you need a sweet drink to emphasize the aroma, but it shouldn't feel much sweeter than something like a 2:1 manhattan.

i was due for some madeira so i stopped into the liquor store at porter square next to the super market. they had two 10 year old "d' oliveiras" which is imported by grape moments whom specializes in portugeuse stuff. the two were a doux (sweet) and a demi doux for $27. the rare wine co's "boston bual" was either $40 or $50. there were no options for a dry madeira.

the demi doux has a specific gravity of 1.021 while the doux had a specific gravity of 1.036. i'll do the math and convert it to g/l of sugar when i get a little more time, but suze which has %20 alc. has a gravity of 1.031 which translates to approx. 143g/l of sugar.

specific gravity to g/l

differing by .015 in gravity means they differ by about 44 g/l of sugar.

i bet you could make a flip with either and be within most people's harmonic bounds. i did prefer the demi doux on its own.


Edited by bostonapothecary (log)

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i didn't have lunch today and i just bought some madeira so i thought if i was going to have a drink before work i should probably make it a flip...

1 oz. d'oliveiras 10 year madeira (doux)

.5 oz. pistachio milk syrup (400g/l)

1.5 oz. scarlet ibis rum

egg

a strange alluring aromatic overtone, appropriate sweetness, comforting richness. yet it could still be further optimized with a single malt. next time.

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I had a fort washington flip last night.

1 1/2 oz Laird's Apple Brandy

3/4 oz Benedictine

1/2 oz Vermont Syrup

1 Egg

really good.

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Bronx tonight, made with the Citadelle Reserve barrel-aged gin I recently bought. Such a great, classic cocktail, but I can't remember the last time I had one. I rarely seem to have both sweet and dry vermouth open at the same time!

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1 oz. sour orange juice

1 oz. green chartreuse

1 oz. d' oliveira's 10 year madeira demi doux

1 oz. hispaniola mamajuana

another drink in the collage series.

the madeira and sour orange juice combine to create a stunning overtone. all the sugar contents average out quite well against the acidity of the sour orange juice.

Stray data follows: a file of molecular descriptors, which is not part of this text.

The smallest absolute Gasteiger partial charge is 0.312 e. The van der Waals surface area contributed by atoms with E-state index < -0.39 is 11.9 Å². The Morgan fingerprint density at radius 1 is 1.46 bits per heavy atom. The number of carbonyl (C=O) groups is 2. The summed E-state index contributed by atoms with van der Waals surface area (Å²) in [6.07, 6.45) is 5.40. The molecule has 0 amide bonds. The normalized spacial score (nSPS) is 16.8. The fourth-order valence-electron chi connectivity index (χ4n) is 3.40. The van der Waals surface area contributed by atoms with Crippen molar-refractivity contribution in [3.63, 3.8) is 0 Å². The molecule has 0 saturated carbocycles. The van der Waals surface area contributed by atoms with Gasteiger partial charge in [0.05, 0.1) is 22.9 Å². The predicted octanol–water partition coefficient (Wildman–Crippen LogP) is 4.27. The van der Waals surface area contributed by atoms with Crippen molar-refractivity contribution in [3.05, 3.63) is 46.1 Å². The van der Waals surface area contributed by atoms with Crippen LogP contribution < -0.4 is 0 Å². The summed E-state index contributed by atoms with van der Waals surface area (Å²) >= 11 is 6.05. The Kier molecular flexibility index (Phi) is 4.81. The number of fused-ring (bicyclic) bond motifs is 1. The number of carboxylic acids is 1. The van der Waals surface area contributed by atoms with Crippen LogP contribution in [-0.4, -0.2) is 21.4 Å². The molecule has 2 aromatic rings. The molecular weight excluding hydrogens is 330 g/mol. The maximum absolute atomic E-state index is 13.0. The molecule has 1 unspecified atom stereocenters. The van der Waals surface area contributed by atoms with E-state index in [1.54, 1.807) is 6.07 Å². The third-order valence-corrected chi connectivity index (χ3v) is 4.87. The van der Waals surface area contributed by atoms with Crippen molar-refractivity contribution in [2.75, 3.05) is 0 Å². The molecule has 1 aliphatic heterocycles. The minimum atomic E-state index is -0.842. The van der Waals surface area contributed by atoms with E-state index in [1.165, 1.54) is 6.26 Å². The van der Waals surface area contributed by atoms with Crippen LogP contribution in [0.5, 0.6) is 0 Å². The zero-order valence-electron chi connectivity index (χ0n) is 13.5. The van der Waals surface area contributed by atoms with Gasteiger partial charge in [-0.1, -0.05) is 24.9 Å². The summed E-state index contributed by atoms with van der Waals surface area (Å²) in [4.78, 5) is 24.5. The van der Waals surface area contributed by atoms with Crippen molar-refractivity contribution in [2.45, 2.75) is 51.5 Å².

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The Blonde Wood (I know, it sounds like a joke is to follow...)

1.5 Rye (Used Bulleit)

1.0 Dupont Pommeau de Normandie

0.5 Lillet "Blonde" (Blanc)

Apparently Lillet is describe either way depending on where you are located. Here the bottles say Blanc but "The Blanc Wood" doesn't have quite the same ring I suppose.

I think this is the correct formula. Will have to check when I get home this evening.

Perhaps a bit sweet with a touch of bitterness on the back end from the Lillet. But interesting and worth trying again. Cocchi Americano might also be worth a try.

Have had a small glass of the Prunier Pineau des Charentes most evenings for the last few days as well. My, my is that addictive...

Only brand I have tried and only one available locally that I have seen so far. Are there others people recommend that I should try to push for? Several noted at K&L and Beltramos and Astor has Jean-Luc Pasquet but I know nothing about them.

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The Blonde Wood (I know, it sounds like a joke is to follow...)

1.5 Rye (Used Bulleit)

1.0 Dupont Pommeau de Normandie

0.5 Lillet "Blonde" (Blanc)

Apparently Lillet is describe either way depending on where you are located. Here the bottles say Blanc but "The Blanc Wood" doesn't have quite the same ring I suppose.

I think this is the correct formula. Will have to check when I get home this evening.

Perhaps a bit sweet with a touch of bitterness on the back end from the Lillet. But interesting and worth trying again. Cocchi Americano might also be worth a try.

Have had a small glass of the Prunier Pineau des Charentes most evenings for the last few days as well. My, my is that addictive...

Only brand I have tried and only one available locally that I have seen so far. Are there others people recommend that I should try to push for? Several noted at K&L and Beltramos and Astor has Jean-Luc Pasquet but I know nothing about them.

these product categories are a lot of shooting in the dark. but they are very rewarding. i used to see the ferrand pineau des charentes around here but have never bought it.